Andrew Norelli: Cut Above Stupid

By | June 3, 2011 at 4:09 pm | No comments | Reviews

Andrew NorelliIf Andrew Norelli raced for a living, he’d drive a dragster instead of an Indy car. Hey, he prefers straight lines to curves. He seldom veers off the worn but proven path to laughs, but the skill to take the audience on an amusing ride from Point A to Point B makes Norelli an interesting and entertaining comedian.

On Cut Above Stupid, his new album from Uproar! Entertainment, he simplifies the complexities of life and injects mirth into the mundane. Consider him a comfort comedian for these discomfiting days.

Like many of us, Norelli just wants the idiots to stop asking dumb questions, customer care associates to provide more than lip service and the technobrats to log off for one !#@!* second to allow the 2G stragglers to catch up to the 4G lead pack.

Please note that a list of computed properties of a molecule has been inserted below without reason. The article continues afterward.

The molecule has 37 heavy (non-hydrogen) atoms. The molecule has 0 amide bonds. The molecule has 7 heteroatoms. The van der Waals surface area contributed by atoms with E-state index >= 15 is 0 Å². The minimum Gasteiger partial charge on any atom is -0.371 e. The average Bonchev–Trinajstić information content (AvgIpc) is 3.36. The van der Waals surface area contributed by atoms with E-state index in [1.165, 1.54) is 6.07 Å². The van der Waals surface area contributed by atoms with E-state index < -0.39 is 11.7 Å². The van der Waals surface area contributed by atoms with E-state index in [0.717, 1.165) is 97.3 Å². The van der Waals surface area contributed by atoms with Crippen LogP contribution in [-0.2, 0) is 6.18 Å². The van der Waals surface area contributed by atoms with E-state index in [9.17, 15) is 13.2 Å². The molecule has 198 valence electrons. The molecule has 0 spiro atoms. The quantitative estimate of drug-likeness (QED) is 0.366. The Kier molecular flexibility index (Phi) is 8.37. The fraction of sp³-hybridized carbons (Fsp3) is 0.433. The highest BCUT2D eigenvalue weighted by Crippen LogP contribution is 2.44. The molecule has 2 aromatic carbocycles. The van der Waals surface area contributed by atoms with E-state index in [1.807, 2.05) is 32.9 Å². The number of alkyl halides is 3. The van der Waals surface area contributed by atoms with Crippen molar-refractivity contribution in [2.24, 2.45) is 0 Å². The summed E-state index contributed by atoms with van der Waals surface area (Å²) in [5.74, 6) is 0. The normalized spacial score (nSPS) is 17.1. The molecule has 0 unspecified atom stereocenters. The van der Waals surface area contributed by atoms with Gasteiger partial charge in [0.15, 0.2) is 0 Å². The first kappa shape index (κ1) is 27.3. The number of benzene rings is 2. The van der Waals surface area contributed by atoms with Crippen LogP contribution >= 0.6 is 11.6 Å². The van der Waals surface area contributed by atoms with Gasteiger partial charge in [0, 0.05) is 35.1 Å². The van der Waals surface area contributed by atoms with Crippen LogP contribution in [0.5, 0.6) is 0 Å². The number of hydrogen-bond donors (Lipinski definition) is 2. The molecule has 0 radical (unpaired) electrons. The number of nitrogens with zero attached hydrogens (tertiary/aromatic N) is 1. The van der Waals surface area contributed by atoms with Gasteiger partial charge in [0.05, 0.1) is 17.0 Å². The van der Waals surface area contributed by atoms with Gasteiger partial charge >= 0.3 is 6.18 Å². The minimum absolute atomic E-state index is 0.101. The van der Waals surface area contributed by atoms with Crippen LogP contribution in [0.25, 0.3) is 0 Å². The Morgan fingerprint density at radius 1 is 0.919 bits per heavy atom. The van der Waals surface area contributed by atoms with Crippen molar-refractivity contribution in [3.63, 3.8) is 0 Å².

“I could figure out how to double space on Microsoft Word, if you’d stop touching it. I had it,” he grouses about the constantly updated software. Yes, he may be in character, but if so, Norelli sure acts haggard well. Without looking at life through morose-colored glasses, he sees the humor in the quotidian quirks, the family and celebrity twaddle that commoners ignore or miss. Really, he sounds like a guy who needs a nap or a beer, but please, no massage— too stressful (listen below).

Norelli delivers hilarious insight into these precarious times, when we wish clubs had a four-drink minimum to help us swallow the uncertainty. At the end of track No. 6, “The SAT Test,” Norelli slams the affluent bellyacher who chafes at the unfairness of suddenly being “boatless.”

“You know those people,” he continues, “[who] say they’re broke, then you see their ATM receipt. ‘What do mean you’re broke? Dude, you’ve got a comma.’” Rich, Norelli, rich.

Buy A Cut Above Stupid on iTunes or click the image below.

About the Author

John Delery

John Delery has written thousands of articles and millions of words in his career, and still he has professional goals: He wants "Be honest with me, Doc: Will I ever tweet again?" to someday supplant "Take my wife...please" as the Great American punch line.

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